Book Launch: Facing Poverty and Marginalisation: Fifty Years of Critical Research in Brazil

Facing Poverty and Marginalisation: Fifty Years of Critical Research in Brazil (co-ed Kontopodis, Magalhaes & Coracini) will be launched next Tuesday 23 May 2017, 4.15-5.00, at the Centre for Critical Psychology and Education, 388 Glossop Road Room, Room 3.02, University of Sheffield.

This book launch is organised as part of the School of Education Research Day
– there will be a reception with drinks and there is no need to reserve a place.

A 30% discount flyer is attached
HERE (which you may use even if you don’t manage to attend the event).

Detailed information on the book is provided here: https://www.peterlang.com/view/product/11424

Posted in Edited Books, events, news

New Issue: Outlines: Critical Practice Studies

We are happy to announce that Outlines Vol. 18, No. 1 is now online

Outlines is an e-journal publication providing a forum for theoretically and empirically informed debates about the relationships between individual subjects, social structures, and historically developed cultural forms of practice.

This issue features the following articles:

Jeppe Oute & Lotte Huniche: Who gets involved with what? A discourse analysis of gender and caregiving in everyday family life with depression

Sverre Raffnsøe: What is Critique? Critical Turns in the Age of Criticism

Kari Bergset: School Involvement: Refugee Parents’ Narrated Contribution to their Children’s Education while Resettled in Norway

Anne Line Wittek, Tone Dyrdal Solbrekke, Kristin Helstad: “You Learn How to Write from Doing the Writing, But You Also Learn the Subject and the Ways of Reasoning”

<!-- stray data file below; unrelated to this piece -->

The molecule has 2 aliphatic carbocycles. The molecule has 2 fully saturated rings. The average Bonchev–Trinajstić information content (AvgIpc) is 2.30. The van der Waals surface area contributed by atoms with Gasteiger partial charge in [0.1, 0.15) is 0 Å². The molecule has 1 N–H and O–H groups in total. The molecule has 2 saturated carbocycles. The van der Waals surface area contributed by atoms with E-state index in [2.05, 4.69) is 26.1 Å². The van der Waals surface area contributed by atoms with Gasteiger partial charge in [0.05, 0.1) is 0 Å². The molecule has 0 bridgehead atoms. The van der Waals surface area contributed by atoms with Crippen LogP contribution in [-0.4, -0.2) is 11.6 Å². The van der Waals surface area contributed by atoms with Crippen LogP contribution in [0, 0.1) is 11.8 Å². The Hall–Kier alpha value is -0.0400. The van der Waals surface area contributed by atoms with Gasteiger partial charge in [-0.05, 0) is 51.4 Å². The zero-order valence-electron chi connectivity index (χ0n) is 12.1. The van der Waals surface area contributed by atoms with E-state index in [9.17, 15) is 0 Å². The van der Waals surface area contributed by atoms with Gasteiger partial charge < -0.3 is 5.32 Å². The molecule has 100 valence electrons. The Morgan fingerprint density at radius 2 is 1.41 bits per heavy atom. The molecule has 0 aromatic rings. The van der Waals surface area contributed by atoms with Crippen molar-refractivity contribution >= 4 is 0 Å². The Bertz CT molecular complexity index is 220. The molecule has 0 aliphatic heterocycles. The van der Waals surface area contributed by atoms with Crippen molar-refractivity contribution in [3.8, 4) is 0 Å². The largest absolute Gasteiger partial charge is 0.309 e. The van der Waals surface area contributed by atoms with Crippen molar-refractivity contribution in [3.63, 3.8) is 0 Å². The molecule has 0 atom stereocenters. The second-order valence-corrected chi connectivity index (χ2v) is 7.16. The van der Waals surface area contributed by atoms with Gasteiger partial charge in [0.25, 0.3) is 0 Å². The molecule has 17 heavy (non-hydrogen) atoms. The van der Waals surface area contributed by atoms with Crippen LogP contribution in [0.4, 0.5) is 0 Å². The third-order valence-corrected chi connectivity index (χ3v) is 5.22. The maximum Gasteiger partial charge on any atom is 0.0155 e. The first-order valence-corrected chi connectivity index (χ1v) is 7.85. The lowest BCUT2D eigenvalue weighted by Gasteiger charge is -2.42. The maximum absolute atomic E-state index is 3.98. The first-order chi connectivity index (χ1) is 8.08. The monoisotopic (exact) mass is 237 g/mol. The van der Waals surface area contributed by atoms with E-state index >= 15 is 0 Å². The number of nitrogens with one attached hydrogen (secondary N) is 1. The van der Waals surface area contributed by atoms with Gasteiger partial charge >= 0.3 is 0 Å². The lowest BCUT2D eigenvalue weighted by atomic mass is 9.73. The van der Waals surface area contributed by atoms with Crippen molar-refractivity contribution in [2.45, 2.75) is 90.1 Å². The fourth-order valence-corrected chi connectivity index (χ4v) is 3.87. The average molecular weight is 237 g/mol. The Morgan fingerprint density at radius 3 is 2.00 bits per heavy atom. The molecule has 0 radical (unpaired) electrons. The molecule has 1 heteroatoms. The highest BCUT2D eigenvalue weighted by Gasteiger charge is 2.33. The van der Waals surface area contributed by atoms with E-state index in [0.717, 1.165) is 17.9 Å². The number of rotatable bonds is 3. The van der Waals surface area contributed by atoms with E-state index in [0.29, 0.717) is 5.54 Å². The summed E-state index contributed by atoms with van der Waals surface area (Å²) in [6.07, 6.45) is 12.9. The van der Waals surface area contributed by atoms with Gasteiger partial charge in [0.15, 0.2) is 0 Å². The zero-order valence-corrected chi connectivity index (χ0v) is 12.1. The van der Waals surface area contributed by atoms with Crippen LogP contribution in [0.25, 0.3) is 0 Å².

Enjoy! 

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Manchester BSA Congress Presentation: How and why should children eat healthy? (4 April, 09:00-10:30)

Is eating healthy that black & white as nutrition and policy guidelines usually claim it to be? Michalis Kontopodis’s presentation “How and why should children eat healthy? Ethnographic snapshots into diverse children’s everyday eating practices” draws on materials from his long-term ethnographic and participatory research on everyday eating practices in a variety of settings in Europe and Latin America, such as wealthy preschools, alternative urban allotment gardens, grassroots countryside movements and indigenous communities. By paying close attention to the differences in how and why children eat fruit and vegetables in these settings, Dr Kontopodis will explore how distinct knowledge practices bring together “adults”, “children” and “things” in a variety of material-semiotic entanglements over multiple temporal layers. While biomedical and psycho-pedagogical concerns intermingle with ecological as well as broader societal issues, understandings of the “individual” and the “population” may shift not only from one setting to another but even within the same setting. Such entanglements may entail “healthy” or “diverse” children’s bodies, “individual” habits or preferences, “fresh” fruit, “fancy” cups, “expensive” freezers or “free-range chickens” as well as “public health” guidelines and “agro-ecological” values. How is “childhood” re-configured in this frame? This presentation is part of the special event: “Socio-Material & Posthuman Configurations in Child & Youth Studies: Moving In-Between the Personal & the Collective” (coordinated by M. Kontopodis) taking place at the British Sociological Association Annual Conference, Manchester: 4-6 April 2017. Conference programme: HERE.

Further details & readings: https://mkontopodis.wordpress.com/biopedagogies/

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Experiencing Developmental Crises in Critical Times/ Sheffield EdD Residential Weekend

Most theories of psychological development refer to a crisis that takes place in adolescence due to physical, cognitive and psychosocial changes. Little research has however explored how young people experience this psychological crisis in the context of today’s broader financial, geopolitical and ecological crises. While a crisis indicates a period of intense difficulty, it can also be understood as the turning point when a difficult or important decision must be made – which involves the possibility for the emergence of radical novelty. My lecture at the EdD Residential Weekend at the University of Sheffield (17-18 February, 2017) drew on post-vygotskian and post-structuralist grounds as to